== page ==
Whether you have a crummy old mountain bike you dusted off from the back of your shed, or you ride a sleek carbon steed with an aero seatpost and electronic shifters, show your bike some love this season. Here is a list of things you can do to keep your bike happy:
Always pump up your tires to the recommended pressure for your bike, your tires, your weight and your comfort. This will vary from rider to rider and bike to bike. But triathlon training is not like riding to the park with your kids. You don't inflate your tires in April and leave them alone until September. Skinny tires lose a high percentage of their pressure quickly, even overnight. So make a habit of inflating your tires fully before each ride.Fully inflated tires will help you go faster with less effort, and will prevent "pinch flats" where your underinflated tube becomes folded or pinched in the rim and results in a tear to the tube.Also, before you head out, lift up the bike and give each tire a quick spin to make sure the tires spin freely and aren't rubbing. This is especially important if you've removed either wheel for storage or transport. Even if you haven't, it's easy for a wheel or brake caliper to get bumped or jostled and not be seated correctly. Better to spend five seconds checking than to ride for 20 miles unaware that your tire is rubbing.
Give the tires a quick spin and run your hands over them while they are still spinning to check for debris.Wipe off any sports drink or energy gel (or anything else gross!) that may have spilled onto the frame. It's much easier to clean it off while it's fresh than to try to scrub it off after it's been baked on for several days or weeks.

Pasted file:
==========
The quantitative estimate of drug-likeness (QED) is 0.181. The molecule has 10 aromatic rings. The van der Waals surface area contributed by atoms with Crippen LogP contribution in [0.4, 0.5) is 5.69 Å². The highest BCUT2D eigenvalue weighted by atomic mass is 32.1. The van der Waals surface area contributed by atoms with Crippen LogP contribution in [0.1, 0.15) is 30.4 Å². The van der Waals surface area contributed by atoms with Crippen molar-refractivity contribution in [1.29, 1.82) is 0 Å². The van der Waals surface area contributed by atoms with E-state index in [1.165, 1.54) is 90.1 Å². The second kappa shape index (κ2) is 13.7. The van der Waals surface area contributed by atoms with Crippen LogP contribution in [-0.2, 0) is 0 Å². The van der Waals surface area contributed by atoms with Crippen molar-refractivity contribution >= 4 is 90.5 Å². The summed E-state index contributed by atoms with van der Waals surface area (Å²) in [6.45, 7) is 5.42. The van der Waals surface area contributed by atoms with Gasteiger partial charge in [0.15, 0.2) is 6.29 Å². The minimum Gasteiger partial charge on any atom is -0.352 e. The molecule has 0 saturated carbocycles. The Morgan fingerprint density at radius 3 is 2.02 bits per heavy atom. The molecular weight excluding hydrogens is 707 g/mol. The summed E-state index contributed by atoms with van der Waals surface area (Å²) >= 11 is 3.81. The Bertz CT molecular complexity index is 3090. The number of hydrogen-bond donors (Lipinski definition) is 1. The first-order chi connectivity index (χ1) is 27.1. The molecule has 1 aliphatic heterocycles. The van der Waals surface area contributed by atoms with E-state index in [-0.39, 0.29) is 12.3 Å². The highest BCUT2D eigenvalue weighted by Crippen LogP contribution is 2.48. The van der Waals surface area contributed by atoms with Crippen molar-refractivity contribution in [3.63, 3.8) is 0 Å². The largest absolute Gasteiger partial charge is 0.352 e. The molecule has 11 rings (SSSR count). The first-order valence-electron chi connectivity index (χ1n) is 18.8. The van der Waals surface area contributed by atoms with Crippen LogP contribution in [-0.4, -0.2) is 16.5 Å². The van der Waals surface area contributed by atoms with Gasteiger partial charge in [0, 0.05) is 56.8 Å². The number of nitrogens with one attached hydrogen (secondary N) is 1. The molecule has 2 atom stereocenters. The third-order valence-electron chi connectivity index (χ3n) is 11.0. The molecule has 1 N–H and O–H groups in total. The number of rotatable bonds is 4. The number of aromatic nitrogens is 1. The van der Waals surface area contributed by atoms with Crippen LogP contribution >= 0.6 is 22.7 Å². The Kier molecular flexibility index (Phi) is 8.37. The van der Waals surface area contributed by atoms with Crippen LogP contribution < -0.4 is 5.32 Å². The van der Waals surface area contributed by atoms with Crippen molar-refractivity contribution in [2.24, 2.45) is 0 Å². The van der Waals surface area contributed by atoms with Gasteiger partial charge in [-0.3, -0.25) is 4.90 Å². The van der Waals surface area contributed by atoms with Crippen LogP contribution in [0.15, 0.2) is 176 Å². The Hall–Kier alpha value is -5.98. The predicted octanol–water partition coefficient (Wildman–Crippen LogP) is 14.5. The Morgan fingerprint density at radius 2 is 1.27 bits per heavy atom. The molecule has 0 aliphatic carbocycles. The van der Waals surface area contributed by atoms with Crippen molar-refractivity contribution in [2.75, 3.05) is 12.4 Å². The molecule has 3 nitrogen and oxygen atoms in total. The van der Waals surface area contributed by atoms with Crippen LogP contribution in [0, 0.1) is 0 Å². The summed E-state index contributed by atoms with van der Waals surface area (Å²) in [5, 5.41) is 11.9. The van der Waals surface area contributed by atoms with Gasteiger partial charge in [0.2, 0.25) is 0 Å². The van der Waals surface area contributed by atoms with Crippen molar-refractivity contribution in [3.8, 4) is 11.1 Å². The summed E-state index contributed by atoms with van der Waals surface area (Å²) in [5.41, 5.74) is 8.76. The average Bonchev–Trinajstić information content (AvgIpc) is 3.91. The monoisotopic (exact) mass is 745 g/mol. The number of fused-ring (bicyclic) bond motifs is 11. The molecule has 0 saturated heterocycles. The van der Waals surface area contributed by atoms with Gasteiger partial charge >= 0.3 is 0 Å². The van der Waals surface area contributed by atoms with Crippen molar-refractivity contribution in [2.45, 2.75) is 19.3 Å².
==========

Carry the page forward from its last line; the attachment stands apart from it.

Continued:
Re-lube your chain with a good chain lubricant recommended by your bike shop. This will prevent wear and tear on your chain, which should last for several years before needing to be replaced.
Clean and lube your chain. (See video here.)Clean your derailleurs and brakes. Oil the moving parts. (Advice here.)Clean your spokes and grease the spoke nipples. This can be done quickly and will prevent rust forming where the spokes connect to the rim. This is important because if your wheel goes "out of true" (becomes warped) a bike mechanic can only adjust it if your spoke nipples are not frozen in place from rust.Clean your frame, especially the part near the back wheel where all the road grime collects.
Consider a tune up at the bike shop, unless you know how to do it yourself. Having someone else give your bike a thorough tune up once a year can help catch problems, tighten loose bolts before they are in danger of falling off, and keep your brakes and derailleurs adjusted so that stopping and shifting is smooth and hassle free.